The Jewish Daily Forward welcomes reader comments in order to promote thoughtful discussion on issues of importance to the Jewish community. In the interest of maintaining a civil forum, The Jewish Daily Forwardrequires that all commenters be appropriately respectful toward our writers, other commenters and the subjects of the articles. Vigorous debate and reasoned critique are welcome; name-calling and personal invective are not. While we generally do not seek to edit or actively moderate comments, our spam filter prevents most links and certain key words from being posted and The Jewish Daily Forward reserves the right to remove comments for any reason.





Find us on Facebook!
  • "I thought I was the only Jew on a Harley Davidson, but I was wrong." — Gil Paul, member of the Hillel's Angels. http://jd.fo/g4cjH
  • “This is a dangerous region, even for people who don’t live there and say, merely express the mildest of concern about the humanitarian tragedy of civilians who have nothing to do with the warring factions, only to catch a rash of *** (bleeped) from everyone who went to your bar mitzvah! Statute of limitations! Look, a $50 savings bond does not buy you a lifetime of criticism.”
  • That sound you hear? That's your childhood going up in smoke.
  • "My husband has been offered a terrific new job in a decent-sized Midwestern city. This is mostly great, except for the fact that we will have to leave our beloved NYC, where one can feel Jewish without trying very hard. He is half-Jewish and was raised with a fair amount of Judaism and respect for our tradition though ultimately he doesn’t feel Jewish in that Larry David sort of way like I do. So, he thinks I am nuts for hesitating to move to this new essentially Jew-less city. Oh, did I mention I am pregnant? Seesaw, this concern of mine is real, right? There is something to being surrounded by Jews, no? What should we do?"
  • "Orwell described the cliches of politics as 'packets of aspirin ready at the elbow.' Israel's 'right to defense' is a harder narcotic."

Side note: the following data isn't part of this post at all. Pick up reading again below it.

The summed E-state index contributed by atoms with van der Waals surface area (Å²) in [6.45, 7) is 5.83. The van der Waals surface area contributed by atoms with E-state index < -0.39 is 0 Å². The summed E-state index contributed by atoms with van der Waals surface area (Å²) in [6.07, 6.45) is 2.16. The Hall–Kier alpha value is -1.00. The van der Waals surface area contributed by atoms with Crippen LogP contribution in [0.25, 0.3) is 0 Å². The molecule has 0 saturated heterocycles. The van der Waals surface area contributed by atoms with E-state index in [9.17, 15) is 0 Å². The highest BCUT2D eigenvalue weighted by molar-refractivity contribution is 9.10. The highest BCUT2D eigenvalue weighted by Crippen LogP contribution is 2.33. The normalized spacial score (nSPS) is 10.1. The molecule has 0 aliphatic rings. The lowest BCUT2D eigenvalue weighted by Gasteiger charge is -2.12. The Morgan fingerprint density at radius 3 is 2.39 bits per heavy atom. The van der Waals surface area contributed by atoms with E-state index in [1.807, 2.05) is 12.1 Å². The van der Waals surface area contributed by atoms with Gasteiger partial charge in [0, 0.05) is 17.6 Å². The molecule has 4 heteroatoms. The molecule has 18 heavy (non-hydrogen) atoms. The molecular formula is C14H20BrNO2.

• From Gene Simmons to Pink — Meet the Jews who rock:
  • The images, which have since been deleted, were captioned: “Israel is the last frontier of the free world."
  • As J Street backs Israel's operation in Gaza, does it risk losing grassroots support?
  • What Thomas Aquinas might say about #Hamas' tunnels:
  • The Jewish bachelorette has spoken.
  • "When it comes to Brenda Turtle, I ask you: What do you expect of a woman repressed all her life who suddenly finds herself free to explore? We can sit and pass judgment, especially when many of us just simply “got over” own sexual repression. But we are obliged to at least acknowledge that this problem is very, very real, and that complete gender segregation breeds sexual repression and unhealthy attitudes toward female sexuality."
  • "Everybody is proud of the resistance. No matter how many people, including myself, disapprove of or even hate Hamas and its ideology, every single person in Gaza is proud of the resistance." Part 2 of Walid Abuzaid's on-the-ground account of life in #Gaza:
  • After years in storage, Toronto’s iconic red-and-white "Sam the Record Man" sign, complete with spinning discs, will return to public view near its original downtown perch. The sign came to symbolize one of Canada’s most storied and successful Jewish family businesses.
  • Is $4,000 too much to ask for a non-member to be buried in a synagogue cemetery?
  • "Let’s not fall into the simplistic us/them dichotomy of 'we were just minding our business when they started firing rockets at us.' We were not just minding our business. We were building settlements, manning checkpoints, and filling jails." What do you think?
  • from-cache

Would you like to receive updates about new stories?




















We will not share your e-mail address or other personal information.

Already subscribed? Manage your subscription.